The importance of staying organized

Adobe Premiere Project Snapshot

It’s a boring topic. I get it. Who wants to spend their precious time organizing their workflow? Not me. Unfortunately, it’s a necessary evil. We all (should) do it. Here are some tips and tricks I use to stay organized as a freelancer.

Organization is great. It speeds up the creation process and helps with making changes in the future. By following the exact same procedure for every project, I no longer worry about the process- just the creativity. I don’t have to search for my files or get confused by filenames.

Let’s back up for a second. I would guess that everyone reading this knows that having good organization is important. So, let’s just cut to the action. Here are some things I do to speed up my process.


Use “sample project” folders

Of all the things I have learned about organization, this has to be the BIGGEST and BESTEST and AMAZINGEST thing. It’s pretty simple too.

Here’s a scenario many freelancers know all too well- You get the go-ahead from the client. They give you the footage/graphics/files/code or whatever you are working with in your project. You’re excited to get started, so you quickly copy them into a folder and go crazy with the files.

A cat frantically types on a computer

When you get overly excited to start a project…

Finally, you finish the project and export it. There are hundreds of files in your project folder. All of them have random names.

It’s not really that bad until two months later, the client asks you to edit something in the project. Then you have to search around your computer for your project files, find the right one, hope that all of the files are still there, figure out how you organized your project, and hope that nothing has gotten broken in the past couple of months.

Here’s a solution- use “sample project folders”. What’s that? Good question. I have a folder on my computer that has several sub-folders and project files. Each time I start a new project, I copy this folder and rename it for my new project. Here’s a visual of the folder structure:

A snapshot of a computer's folder structure

The folder structure I use for all of my projects

This makes organization extremely easy. Each project has the exact same folder structure. If I ever need to edit a project I did years ago, I know where the final exports, footage, and project files are. Easy peasy.

It also makes the process faster. By copying the sample folder every time, I’m not having to make the same folders every time. On top of that, I even have project files in the sample folder that get copied over also. The project files have the settings I like and even include some common effects and layouts.

A snapshot of Adobe Premier's interface

I use a lot of folders in Adobe Premiere to stay organized.

This process can be applied to a lot of different project-based workflows. It definitely applies to creative professionals, but has the potential to work for other industries too. An engineer for instance could have a sample folder for their projects that work for them. The possibilities are endless.


Naming files

This has got to be the biggest pet peeve of all time. And I use to be the biggest offender.

The old-me would say, “Why does it matter what you name your files? The names are arbitrary.” Well, I’m here to say that it does matter. I’m still suffering from my poor naming that I used to use.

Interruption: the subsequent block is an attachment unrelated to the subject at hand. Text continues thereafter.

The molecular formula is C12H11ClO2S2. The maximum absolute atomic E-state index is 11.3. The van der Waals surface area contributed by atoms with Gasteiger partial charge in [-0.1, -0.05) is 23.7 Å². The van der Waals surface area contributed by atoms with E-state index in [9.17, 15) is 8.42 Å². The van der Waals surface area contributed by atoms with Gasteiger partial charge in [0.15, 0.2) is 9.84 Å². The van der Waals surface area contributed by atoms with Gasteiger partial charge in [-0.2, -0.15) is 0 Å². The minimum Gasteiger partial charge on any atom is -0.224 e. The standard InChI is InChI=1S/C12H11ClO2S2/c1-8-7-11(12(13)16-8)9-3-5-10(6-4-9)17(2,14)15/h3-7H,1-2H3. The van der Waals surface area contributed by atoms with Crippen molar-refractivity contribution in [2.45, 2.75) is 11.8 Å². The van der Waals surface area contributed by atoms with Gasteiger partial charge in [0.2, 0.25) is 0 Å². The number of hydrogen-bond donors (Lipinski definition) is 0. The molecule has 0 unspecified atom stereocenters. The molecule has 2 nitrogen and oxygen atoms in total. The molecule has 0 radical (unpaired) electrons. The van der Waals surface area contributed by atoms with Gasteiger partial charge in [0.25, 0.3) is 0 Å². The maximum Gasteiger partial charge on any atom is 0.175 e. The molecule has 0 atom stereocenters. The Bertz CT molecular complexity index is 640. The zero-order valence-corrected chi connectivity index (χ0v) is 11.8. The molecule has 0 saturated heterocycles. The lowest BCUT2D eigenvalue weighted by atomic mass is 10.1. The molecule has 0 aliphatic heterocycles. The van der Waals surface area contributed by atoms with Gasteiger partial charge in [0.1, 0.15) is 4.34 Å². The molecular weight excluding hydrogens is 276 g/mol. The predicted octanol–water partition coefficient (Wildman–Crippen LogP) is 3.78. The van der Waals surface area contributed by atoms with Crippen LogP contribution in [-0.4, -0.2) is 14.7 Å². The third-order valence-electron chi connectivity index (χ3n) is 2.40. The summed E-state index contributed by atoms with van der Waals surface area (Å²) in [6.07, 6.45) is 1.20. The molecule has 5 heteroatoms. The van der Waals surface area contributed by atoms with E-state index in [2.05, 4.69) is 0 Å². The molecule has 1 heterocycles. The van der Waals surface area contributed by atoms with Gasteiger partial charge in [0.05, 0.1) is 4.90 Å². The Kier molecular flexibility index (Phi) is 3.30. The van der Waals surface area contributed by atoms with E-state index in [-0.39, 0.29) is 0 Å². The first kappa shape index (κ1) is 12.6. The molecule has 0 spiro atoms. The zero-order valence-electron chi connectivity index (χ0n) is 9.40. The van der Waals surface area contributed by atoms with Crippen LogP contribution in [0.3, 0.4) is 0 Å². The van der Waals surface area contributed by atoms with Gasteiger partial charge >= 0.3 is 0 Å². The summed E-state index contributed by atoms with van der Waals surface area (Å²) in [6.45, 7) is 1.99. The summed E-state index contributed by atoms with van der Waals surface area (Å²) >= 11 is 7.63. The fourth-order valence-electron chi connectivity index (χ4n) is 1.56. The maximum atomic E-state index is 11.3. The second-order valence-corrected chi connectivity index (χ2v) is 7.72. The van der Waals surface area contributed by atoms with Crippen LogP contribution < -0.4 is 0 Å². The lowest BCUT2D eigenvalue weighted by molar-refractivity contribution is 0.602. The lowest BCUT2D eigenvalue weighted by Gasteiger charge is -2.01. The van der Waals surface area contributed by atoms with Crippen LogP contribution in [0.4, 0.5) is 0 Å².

It all starts with importing the files. The camera names them “IMG_0001” with an incrementing number. The issue is that over years of working on projects, you now have hundreds if not thousands of files that are all named the same thing. If you try to search the computer for the file name, there are way too many results. Also, if these files get moved, you now have no idea what project they belong to.

A snapshot of Adobe Bride's user inteface

Batch renaming files in Adobe Bridge

The better solution- use Adobe Bridge’s batch rename tool to name the files according to the project. It also has a useful function where you can embed the date into the filename. In addition to that, I add the day number of the shoot and the camera number. This extra information doesn’t take very long to add but helps the editing process immensely.



Saving files

Here’s a scenario that happens to a lot of people. You finish a first draft and you name the file- “First Draft”. Except, the exporting process fails, so you name the second try “First Draft- Second Export”. Then you finish your second draft and name it “Rough- Version 2 Attempt 1”. That messes up too, so you name it “Rough- Version 2 Attempt Final”. You make another small change. “Rough- Version 2 Attempt Final Final 2”.

I’m exaggerating some, but I’ve seen some pretty terrible naming before. So instead I’ve learned to go name my projects simply- “Project Name_1”. I use the underscore and then a number to denote a version. This way if the project was called “Promo Video 2015”, the underscore can separate the two numbers. “Promo Video 20151” vs “Promo Video 2015_1”. I know it’s a small change, but it’s the little things that make a big difference.

I will never ever ever ever write “final” on any of my filenames. Nothing is ever final. There will always be changes because you can never really have a perfect project. Creativity is a never ending cycle. So, it doesn’t make since to write “final” on a project name. Just increment to the next number!



I realize this hasn’t been the most exciting blog post. Hopefully, it has been helpful to some people out there who struggle with organization. If you made it this far in the post, you deserve a GIF. So here you go-

Spongebob showing "bored" text

Sorry for having a dry blog post.